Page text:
A. Generally they' get water from nine to eighteen feet, but in this locality it is not so easily got. We expect to have a test well this fall. Water, in some instances, tastes a little salty. We use creek water.
Q. Have you a hay meadow convenient?
A. About two miles off I have a large one of my own.
Q. What grass grown in Ontario does prairie grass, cut for hay, most resemble?page 42
A. Beaver meadow hay; only ours here, I think better, and more variety.
Q. Does it make good hay, and do cattle and horses feed well on it?
A. It makes good hay for cattle, and they feed well on it, but I do not think it near so good for horses as timothy hay.
Q. What is the average yield in tons to the acre?
A. From one ton to two and a half tons; different seasons and different grasses vary a good deal.
Q. To what height does grass on the open prairie generally grow?
A. On hard, dry prairies not over ten inches, but on hay meadows I have seen four feet.
Q. Is it as pasture equal to our timothy and clover in Ontario?
A. No, it is much thinner, and does not start so readily as clover, when eaten or cropped.
Q. Do the grasshoppers at any time destroy this grass: or can it at all times be relied upon as pasture?
A. They do a little cropping when very bad, but not, to my knowledge, to destroy it for hay or feed.
Q How often do the settlers fire the prairie, and are your crops over endangered by such fires?
A. There is a law against setting out prairie fires. I have not suffered any by them. I plough a few furrows around my fields and fences.
Q. Is it necessary to burn the grass on the prairie every fall in order to have a good growth the following year?
A. Not at all.
Q. Have you tried any fruit trees, if so, how have they done?
A. I have a few apple trees from seed, not well attended to, three years old. I do not think it very good for apples or pears, unless we have a very hardy kind; Siberian will do wild. Plums are very good, and likewise wild grapes, though small, grow finely on the banks of our streams, and better hops I never saw than .grow here wild. We use them for our bread rising. Currants, raspberries and strawberries grow wild quite abundantly. I think the growth of apple trees too rapid, and wood does not ripen, the soil being rather rich, and not much shelter in general.
Q. What kind of lumber is most plentiful, and what is the average price for good lumber?
A. Poplar lumber, heretofore, and from twenty-five dollars to thirty dollars per thousand; now good fair pine is to be had at Fort Garry, dressed, for same price, and soon we will have a mill to cut up white wood pine, or rather spruce pine.
Q. Would you advise persons coming from Ontario, to settle as page 43 farmers, to bring stock, such as working horses, oxen, cows, sheep, pigs, etc., or would you advise them to bring with them any machinery, such as reapers and mowers, waggons, ploughs, fanning mills, etc., or can they be bought as cheap in Manitoba as they are brought when we count the heavy freights and risk in doing so?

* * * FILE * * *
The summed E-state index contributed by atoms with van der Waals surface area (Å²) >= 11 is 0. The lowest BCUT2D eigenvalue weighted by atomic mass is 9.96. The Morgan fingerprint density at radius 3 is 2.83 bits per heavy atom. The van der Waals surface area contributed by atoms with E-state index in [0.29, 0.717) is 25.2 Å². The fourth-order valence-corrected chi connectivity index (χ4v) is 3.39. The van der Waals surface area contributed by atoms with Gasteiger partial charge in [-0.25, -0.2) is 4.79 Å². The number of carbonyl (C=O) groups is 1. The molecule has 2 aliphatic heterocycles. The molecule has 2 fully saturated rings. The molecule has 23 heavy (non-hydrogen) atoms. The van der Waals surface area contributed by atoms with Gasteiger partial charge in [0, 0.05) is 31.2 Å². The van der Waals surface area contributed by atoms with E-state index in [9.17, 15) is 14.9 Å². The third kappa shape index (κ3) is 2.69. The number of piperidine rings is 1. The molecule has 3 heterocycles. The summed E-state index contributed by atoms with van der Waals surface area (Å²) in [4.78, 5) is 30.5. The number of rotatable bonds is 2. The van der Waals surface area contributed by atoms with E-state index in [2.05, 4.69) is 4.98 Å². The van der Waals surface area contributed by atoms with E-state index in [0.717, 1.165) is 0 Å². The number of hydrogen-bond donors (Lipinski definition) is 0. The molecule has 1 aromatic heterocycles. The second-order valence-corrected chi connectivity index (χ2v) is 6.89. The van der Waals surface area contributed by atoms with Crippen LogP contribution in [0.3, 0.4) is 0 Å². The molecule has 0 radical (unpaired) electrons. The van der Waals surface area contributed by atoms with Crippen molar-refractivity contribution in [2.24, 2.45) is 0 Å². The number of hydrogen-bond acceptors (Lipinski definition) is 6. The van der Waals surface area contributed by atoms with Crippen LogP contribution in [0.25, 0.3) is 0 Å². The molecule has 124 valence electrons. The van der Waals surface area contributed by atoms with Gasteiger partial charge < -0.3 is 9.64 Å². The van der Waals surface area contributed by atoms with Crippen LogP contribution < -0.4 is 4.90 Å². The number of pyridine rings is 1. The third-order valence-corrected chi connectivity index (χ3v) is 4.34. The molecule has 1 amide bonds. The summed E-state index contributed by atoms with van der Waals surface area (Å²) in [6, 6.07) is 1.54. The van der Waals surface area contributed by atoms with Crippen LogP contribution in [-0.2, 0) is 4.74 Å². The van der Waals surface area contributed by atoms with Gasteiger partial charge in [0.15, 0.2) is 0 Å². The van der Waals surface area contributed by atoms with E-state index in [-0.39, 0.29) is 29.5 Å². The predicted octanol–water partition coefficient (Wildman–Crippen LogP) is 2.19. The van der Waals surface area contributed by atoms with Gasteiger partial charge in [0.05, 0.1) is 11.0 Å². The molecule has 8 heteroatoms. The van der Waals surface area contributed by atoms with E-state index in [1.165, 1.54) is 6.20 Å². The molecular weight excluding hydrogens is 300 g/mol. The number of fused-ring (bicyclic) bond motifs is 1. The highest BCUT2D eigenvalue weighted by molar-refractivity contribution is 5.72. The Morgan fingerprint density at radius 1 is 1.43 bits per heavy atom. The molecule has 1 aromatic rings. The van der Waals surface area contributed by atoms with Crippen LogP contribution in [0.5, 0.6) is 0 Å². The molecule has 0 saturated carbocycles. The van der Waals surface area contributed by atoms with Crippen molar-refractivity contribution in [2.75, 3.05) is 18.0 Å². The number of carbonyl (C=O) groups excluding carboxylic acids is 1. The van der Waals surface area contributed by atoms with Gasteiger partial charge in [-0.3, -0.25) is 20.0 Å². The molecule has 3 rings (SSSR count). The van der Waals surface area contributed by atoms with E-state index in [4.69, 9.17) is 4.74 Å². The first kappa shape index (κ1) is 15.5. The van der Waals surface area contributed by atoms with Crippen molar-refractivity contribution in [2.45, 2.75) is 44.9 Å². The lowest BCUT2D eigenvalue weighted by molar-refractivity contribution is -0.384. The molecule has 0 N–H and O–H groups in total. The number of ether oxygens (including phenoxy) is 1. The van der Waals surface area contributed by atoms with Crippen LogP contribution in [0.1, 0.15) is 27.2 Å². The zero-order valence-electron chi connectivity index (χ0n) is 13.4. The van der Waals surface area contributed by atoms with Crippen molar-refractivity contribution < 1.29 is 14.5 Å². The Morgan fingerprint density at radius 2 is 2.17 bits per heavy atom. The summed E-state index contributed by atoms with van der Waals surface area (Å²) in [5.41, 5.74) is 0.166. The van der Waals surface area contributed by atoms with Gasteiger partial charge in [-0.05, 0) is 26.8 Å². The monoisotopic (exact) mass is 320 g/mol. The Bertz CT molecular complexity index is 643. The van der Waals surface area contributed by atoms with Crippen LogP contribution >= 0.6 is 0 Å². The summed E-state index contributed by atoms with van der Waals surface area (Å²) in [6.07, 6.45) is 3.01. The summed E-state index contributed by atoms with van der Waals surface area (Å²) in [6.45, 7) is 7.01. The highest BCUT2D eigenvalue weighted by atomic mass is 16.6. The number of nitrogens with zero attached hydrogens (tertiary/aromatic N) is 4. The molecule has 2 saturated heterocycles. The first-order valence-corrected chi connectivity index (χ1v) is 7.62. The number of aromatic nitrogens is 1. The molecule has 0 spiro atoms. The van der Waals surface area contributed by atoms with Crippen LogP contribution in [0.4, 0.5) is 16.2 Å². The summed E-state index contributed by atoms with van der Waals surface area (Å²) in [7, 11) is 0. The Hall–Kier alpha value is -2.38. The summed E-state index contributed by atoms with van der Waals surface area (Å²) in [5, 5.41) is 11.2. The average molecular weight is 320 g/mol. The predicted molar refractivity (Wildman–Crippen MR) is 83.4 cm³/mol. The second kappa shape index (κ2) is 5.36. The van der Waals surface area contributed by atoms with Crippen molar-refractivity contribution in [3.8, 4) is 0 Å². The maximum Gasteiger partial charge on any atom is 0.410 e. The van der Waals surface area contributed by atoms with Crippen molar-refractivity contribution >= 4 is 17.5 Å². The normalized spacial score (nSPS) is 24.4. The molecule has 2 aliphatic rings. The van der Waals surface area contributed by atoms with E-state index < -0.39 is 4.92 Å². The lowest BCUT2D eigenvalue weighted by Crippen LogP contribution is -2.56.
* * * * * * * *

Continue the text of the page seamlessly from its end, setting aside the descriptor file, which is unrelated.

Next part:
A. I would not advise to bring many horses. At first they do not thrive so well; besides grain is expensive till raised. Oxen I prefer at first. They do more work on rough feed, and are far less risky. I think nearly twenty per cent, of the horses die, or are useless the first two years after being here. If a farmer wants a driving mare or to breed, all well, but by far too many horses are brought in, till we have more timothy hay and oats raised. Oxen and cows thrive well, and none can go wrong to bring them in. They can be got here. Freight by United States route is very high. On immigrants' goods it costs in general about five dollars and a half per cwt; that is, counting bonding, etc.
Q. What is the price of a good span of horses in Manitoba?
A. I thing about fifteen to twenty per cent, higher than same quality in Ontario, no regular price; same for oxen, etc.
QWhat is the price of a good yoke of oxen ?
A. I have sold them from 8125, $130, $35, $40, $50, $65, $70, $85, to $200 and $210, the latter were prime, i. e., here or in Ontario.
Q. What is the price of a good cow?
A. I have sold them from $30 to $60.
Q. What is the price of good sheep?
A. I have none; they would do well if people had pasture fenced; I think they would sell pretty high, but wool, as yet, has .been cheap.
Q. What is the price of good pigs?
A. Probably about twenty per cent, over same quality in Ontario. There are some very good pigs here.
Q. What is the price of a combined reaper and mower?
A. From $200 to $240.
Q. What is the price of a good plough, also fanning mill?
A. Wooden ploughs, Canadian, do. American, about $40. Fanning mills from $45 to $50, both far too high for all the work on them.
Q. Would it not be a good speculation to bring out some thoroughbred stock, such as cattle, sheep, and pigs?
A. I think so. My thoroughbred cattle thrive well here both summer and winter.